Christmas 2002: the state of the Church

Christmas 2002: the state of the Church

Peter Westmore

As we approach Christmas and the end of 2002, it is timely to look at the state of the Church today, at least as it exists in the West, which traditionally has been the heartland of Christian belief and practice.

Since the "cultural revolution" of the 1960s, Christian belief in most Western countries has been shaken by the inroads of secularism.

The Anglican Bishop of Bunbury (WA), the Right Rev W.D.H. McCall, recently reported to his diocesan Synod, "The Church in this Diocese has not been insulated from the trend toward secularism. As I have travelled around the Diocese I have found much that is good, especially the deep commitment and faith of those who worship regularly. It is a matter of great concern that our congregations are aging. I suspect the average age of our congregations is close to sixty."

He added, "The Diocese of Bunbury is not alone in this, nor is the Anglican Church alone. The senior Roman Catholic bishop in England recently stated that England could no longer be regarded as a Christian country. The same can be said for Australia ... The early Church faced a very similar situation."

Archbishop Chaput of Denver notes on page 11 of this edition of AD2000 that contemporary Western culture is also characterised by "a crisis in personal moral character" which has contributed to the financial and sexual scandals accompanying the upsurge of individualism and secularism. It is clear that materialism does not - and cannot - meet the deepest needs of the human heart and spirit.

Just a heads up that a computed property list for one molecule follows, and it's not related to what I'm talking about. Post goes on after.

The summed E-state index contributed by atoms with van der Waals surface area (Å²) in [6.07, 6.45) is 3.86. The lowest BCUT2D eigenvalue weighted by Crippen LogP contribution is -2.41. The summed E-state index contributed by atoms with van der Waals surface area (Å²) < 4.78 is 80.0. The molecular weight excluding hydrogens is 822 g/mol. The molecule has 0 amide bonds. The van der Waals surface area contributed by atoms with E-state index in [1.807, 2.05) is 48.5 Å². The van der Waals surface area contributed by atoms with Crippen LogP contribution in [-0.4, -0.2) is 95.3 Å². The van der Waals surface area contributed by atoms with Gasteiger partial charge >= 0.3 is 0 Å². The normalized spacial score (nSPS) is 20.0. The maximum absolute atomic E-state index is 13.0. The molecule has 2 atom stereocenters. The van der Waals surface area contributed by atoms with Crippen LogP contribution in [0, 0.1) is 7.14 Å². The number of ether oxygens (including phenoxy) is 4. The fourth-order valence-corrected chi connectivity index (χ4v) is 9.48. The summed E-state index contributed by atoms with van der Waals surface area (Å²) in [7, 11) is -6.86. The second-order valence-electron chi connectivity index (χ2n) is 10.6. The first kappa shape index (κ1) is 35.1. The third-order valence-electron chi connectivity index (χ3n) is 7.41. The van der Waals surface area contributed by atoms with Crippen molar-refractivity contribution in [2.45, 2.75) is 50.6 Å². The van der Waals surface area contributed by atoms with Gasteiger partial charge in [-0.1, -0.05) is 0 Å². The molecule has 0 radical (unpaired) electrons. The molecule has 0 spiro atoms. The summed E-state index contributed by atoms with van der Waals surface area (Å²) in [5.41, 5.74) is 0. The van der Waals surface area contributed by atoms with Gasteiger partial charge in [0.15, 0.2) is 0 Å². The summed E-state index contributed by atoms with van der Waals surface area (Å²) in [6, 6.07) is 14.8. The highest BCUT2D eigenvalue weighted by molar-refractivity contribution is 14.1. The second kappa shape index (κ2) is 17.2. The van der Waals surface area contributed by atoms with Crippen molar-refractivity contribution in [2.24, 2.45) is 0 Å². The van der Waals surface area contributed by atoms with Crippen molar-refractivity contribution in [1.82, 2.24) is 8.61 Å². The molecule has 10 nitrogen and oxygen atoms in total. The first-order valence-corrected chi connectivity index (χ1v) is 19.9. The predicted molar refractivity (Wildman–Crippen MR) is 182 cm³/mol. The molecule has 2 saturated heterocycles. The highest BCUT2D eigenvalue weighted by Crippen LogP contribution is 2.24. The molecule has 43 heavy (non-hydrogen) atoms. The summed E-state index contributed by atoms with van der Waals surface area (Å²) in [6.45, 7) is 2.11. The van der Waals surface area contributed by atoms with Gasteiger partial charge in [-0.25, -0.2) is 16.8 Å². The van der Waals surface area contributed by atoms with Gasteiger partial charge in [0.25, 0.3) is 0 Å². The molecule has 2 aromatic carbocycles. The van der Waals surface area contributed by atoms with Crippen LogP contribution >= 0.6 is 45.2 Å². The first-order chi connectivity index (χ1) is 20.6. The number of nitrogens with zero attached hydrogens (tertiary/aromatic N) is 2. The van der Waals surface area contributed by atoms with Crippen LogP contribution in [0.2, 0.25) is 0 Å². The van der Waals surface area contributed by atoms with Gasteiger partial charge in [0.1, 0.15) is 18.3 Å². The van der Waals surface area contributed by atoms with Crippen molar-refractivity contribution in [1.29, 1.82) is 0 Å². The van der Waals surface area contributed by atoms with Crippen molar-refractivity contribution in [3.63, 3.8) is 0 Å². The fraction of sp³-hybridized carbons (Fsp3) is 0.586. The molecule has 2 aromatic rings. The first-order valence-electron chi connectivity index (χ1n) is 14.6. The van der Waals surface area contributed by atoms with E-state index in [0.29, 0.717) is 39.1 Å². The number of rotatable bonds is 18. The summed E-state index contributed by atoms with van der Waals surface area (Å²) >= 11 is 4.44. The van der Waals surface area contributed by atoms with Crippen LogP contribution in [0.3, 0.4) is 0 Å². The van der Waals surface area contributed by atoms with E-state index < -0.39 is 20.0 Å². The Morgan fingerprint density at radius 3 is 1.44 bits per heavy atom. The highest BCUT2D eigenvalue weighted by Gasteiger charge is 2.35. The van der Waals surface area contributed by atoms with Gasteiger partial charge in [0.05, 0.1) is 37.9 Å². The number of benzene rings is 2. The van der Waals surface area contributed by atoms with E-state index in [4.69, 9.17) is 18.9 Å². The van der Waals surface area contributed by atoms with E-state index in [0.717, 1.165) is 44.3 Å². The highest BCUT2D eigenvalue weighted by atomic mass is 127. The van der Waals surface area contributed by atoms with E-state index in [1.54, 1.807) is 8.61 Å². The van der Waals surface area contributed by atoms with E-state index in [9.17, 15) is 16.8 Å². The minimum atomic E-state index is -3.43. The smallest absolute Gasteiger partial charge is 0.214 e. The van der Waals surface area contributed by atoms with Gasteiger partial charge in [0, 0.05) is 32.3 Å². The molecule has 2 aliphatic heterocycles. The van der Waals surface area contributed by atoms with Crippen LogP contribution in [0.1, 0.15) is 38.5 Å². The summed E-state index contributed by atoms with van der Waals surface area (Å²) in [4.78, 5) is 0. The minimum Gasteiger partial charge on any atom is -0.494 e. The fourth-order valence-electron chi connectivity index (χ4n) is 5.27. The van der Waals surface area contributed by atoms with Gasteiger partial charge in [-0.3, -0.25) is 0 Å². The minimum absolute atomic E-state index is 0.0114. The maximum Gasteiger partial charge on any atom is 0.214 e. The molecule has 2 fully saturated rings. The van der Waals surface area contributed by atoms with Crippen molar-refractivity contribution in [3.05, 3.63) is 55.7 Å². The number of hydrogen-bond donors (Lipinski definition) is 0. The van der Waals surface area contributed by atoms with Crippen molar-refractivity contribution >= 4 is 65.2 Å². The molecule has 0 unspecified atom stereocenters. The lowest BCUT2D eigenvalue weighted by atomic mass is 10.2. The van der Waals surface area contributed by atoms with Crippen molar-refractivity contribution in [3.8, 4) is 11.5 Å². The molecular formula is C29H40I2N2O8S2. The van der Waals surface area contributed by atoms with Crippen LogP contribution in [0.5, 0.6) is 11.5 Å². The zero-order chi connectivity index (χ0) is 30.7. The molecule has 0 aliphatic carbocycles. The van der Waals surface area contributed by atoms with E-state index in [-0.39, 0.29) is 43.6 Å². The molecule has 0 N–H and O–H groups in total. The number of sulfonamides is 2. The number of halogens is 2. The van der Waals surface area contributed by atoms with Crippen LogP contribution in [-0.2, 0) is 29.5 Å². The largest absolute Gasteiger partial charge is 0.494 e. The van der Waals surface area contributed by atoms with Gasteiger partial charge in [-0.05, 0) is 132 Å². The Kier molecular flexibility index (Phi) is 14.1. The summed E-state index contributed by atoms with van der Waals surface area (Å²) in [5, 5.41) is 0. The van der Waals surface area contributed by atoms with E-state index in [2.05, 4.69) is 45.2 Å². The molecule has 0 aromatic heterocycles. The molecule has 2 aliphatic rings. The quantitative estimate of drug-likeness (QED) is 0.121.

We have many things going for us: in Pope John Paul II a spiritual leader who has personally confronted and defeated regimes based on rejection of God, and provided answers to modern society's contested issues. His leadership over nearly 25 years has witnessed a significant recovery of Christianity in Eastern Europe, and substantial growth in Africa, Asia and Latin America.

The recovery in our own society will take longer. It will depend on our response: our faithfulness, and our willingness, through prayer, sacrifice, example and initiative, to establish the Kingdom of God.

Peter Westmore is Publisher of AD2000.

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